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Estate Planning is not just for baby boomers

Estate planning is all too often regarded as something that only the elderly, well off person should be thinking about. However, estate planning should start early in adult life and should of course be an ongoing process that is continued well into old age.

And whilst the estate planning requirements of early adulthood will differ to that of later in life it still needs to be properly structured.

This is the advice of fiduciary expert David Knott of Private Client Trust who provides some guidance on Estate Planning for younger generations.

“An estate is everything that you own. It is your bank accounts, your cars, personal possessions, furniture and your property, if you own any. This includes jewellery, electronics, family heirlooms, musical instruments, collectables and memorabilia and even digital assets such as a website or social media accounts.”

“More often than not, a younger person drafting their Will will be starting out with little by way of an asset/capital base but will have liabilities and commitments that the older person will have outgrown,” says Knott. “However estate planning and the creation of a Will is important, because even a young person with few possessions can become the victim of an unexpected accident or illness that renders them incapacitated or takes their life and your Will speaks for you when you no longer can.”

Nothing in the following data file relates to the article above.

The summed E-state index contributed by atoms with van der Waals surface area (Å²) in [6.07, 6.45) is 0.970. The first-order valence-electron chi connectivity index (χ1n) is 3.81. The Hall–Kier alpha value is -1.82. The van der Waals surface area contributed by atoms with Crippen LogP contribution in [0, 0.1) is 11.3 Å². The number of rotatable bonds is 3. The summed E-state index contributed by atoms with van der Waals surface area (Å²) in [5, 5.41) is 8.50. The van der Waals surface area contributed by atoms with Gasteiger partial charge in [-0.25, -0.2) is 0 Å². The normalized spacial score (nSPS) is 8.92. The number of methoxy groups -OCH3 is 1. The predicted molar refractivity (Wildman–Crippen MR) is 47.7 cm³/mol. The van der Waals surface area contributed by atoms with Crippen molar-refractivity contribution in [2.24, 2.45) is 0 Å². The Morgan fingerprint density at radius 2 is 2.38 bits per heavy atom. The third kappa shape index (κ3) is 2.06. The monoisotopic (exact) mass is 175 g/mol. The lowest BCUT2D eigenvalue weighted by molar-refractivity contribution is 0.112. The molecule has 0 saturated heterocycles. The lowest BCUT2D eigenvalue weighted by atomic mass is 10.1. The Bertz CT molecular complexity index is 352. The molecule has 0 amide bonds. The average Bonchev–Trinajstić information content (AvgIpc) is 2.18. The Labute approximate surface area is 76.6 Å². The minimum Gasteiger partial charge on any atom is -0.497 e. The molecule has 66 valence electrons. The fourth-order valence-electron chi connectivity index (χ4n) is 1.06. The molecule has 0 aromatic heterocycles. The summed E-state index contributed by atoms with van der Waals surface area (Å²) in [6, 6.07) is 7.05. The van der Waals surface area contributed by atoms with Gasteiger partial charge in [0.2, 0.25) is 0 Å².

“Only later will the need and want arise to settle into marriage and purchase a house - and in time children will follow. This individual will then suddenly become very conscious about the long term obligations of educating these children, paying off the bond on this home and other debts, whilst also ensuring that they have provided for his or her partner should death intervene.”

Knott advises that it is at this time that the services of an assurance and benefits advisor is required. “The advisor should ensure that adequate life cover is purchased to cover outstanding debts, future maintenance obligations and to provide liquidity in the estate. They will also need to verify that the young client’s medical aid, if any, is sound and if not to purchase an additional hospital plan and cover for dread disease, accident and loss of earnings. This is particularly relevant where the client is self employed.”

“It is true that as you get older your estate grows and so your estate planning may become more complicated as you factor in dependants, business ventures, more valuable assets, possible second marriages etc. in your Will. At this time it is essential to ensure you have a sound, comprehensive and clear Will so that you can be sure you have looked after your loved ones needs.”

“As this shows, estate planning is not just for baby boomers or for those in generation X. Even millennials can benefit from creating a solid estate plan. Millennials who have not yet taken these important steps are encouraged to seek the advice of a fiduciary expert who can help them create a comprehensive estate plan that meets their needs and wishes,” concludes Knott.


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